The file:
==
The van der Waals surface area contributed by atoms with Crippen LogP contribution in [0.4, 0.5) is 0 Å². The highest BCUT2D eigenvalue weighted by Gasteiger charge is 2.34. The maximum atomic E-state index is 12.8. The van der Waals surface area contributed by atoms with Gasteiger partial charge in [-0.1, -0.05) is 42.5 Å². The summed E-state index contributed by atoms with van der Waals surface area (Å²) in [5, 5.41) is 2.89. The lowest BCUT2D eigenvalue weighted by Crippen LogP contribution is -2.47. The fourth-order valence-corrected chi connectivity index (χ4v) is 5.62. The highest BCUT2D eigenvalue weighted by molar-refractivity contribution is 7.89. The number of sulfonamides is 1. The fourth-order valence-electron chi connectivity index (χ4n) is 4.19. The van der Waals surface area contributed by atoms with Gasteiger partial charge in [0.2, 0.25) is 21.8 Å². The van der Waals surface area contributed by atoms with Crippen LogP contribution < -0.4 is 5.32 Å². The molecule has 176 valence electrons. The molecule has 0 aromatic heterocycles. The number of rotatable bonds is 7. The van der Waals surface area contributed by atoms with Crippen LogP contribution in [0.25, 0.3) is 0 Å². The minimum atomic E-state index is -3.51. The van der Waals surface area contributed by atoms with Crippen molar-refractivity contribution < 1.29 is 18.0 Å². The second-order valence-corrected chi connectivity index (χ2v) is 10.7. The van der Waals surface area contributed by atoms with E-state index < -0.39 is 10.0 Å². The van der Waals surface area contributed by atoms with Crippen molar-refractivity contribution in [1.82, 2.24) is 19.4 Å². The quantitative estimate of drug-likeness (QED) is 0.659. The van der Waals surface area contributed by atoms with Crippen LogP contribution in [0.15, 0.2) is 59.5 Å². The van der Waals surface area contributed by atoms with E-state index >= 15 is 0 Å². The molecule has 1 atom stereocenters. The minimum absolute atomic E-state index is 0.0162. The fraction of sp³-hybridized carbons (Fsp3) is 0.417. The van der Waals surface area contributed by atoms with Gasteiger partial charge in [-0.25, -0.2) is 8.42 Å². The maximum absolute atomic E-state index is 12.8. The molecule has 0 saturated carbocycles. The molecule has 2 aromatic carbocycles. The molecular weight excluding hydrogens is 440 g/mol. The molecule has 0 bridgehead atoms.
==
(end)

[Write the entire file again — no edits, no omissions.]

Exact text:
The van der Waals surface area contributed by atoms with Crippen LogP contribution in [0.4, 0.5) is 0 Å². The highest BCUT2D eigenvalue weighted by Gasteiger charge is 2.34. The maximum atomic E-state index is 12.8. The van der Waals surface area contributed by atoms with Gasteiger partial charge in [-0.1, -0.05) is 42.5 Å². The summed E-state index contributed by atoms with van der Waals surface area (Å²) in [5, 5.41) is 2.89. The lowest BCUT2D eigenvalue weighted by Crippen LogP contribution is -2.47. The fourth-order valence-corrected chi connectivity index (χ4v) is 5.62. The highest BCUT2D eigenvalue weighted by molar-refractivity contribution is 7.89. The number of sulfonamides is 1. The fourth-order valence-electron chi connectivity index (χ4n) is 4.19. The van der Waals surface area contributed by atoms with Gasteiger partial charge in [0.2, 0.25) is 21.8 Å². The van der Waals surface area contributed by atoms with Crippen LogP contribution < -0.4 is 5.32 Å². The molecule has 176 valence electrons. The molecule has 0 aromatic heterocycles. The number of rotatable bonds is 7. The van der Waals surface area contributed by atoms with Crippen LogP contribution in [0.25, 0.3) is 0 Å². The minimum atomic E-state index is -3.51. The van der Waals surface area contributed by atoms with Crippen molar-refractivity contribution < 1.29 is 18.0 Å². The second-order valence-corrected chi connectivity index (χ2v) is 10.7. The van der Waals surface area contributed by atoms with E-state index < -0.39 is 10.0 Å². The van der Waals surface area contributed by atoms with Crippen molar-refractivity contribution in [1.82, 2.24) is 19.4 Å². The quantitative estimate of drug-likeness (QED) is 0.659. The van der Waals surface area contributed by atoms with Crippen LogP contribution in [0.15, 0.2) is 59.5 Å². The van der Waals surface area contributed by atoms with E-state index >= 15 is 0 Å². The molecule has 1 atom stereocenters. The minimum absolute atomic E-state index is 0.0162. The fraction of sp³-hybridized carbons (Fsp3) is 0.417. The van der Waals surface area contributed by atoms with Gasteiger partial charge in [-0.25, -0.2) is 8.42 Å². The maximum absolute atomic E-state index is 12.8. The molecule has 0 saturated carbocycles. The molecule has 2 aromatic carbocycles. The molecular weight excluding hydrogens is 440 g/mol. The molecule has 0 bridgehead atoms.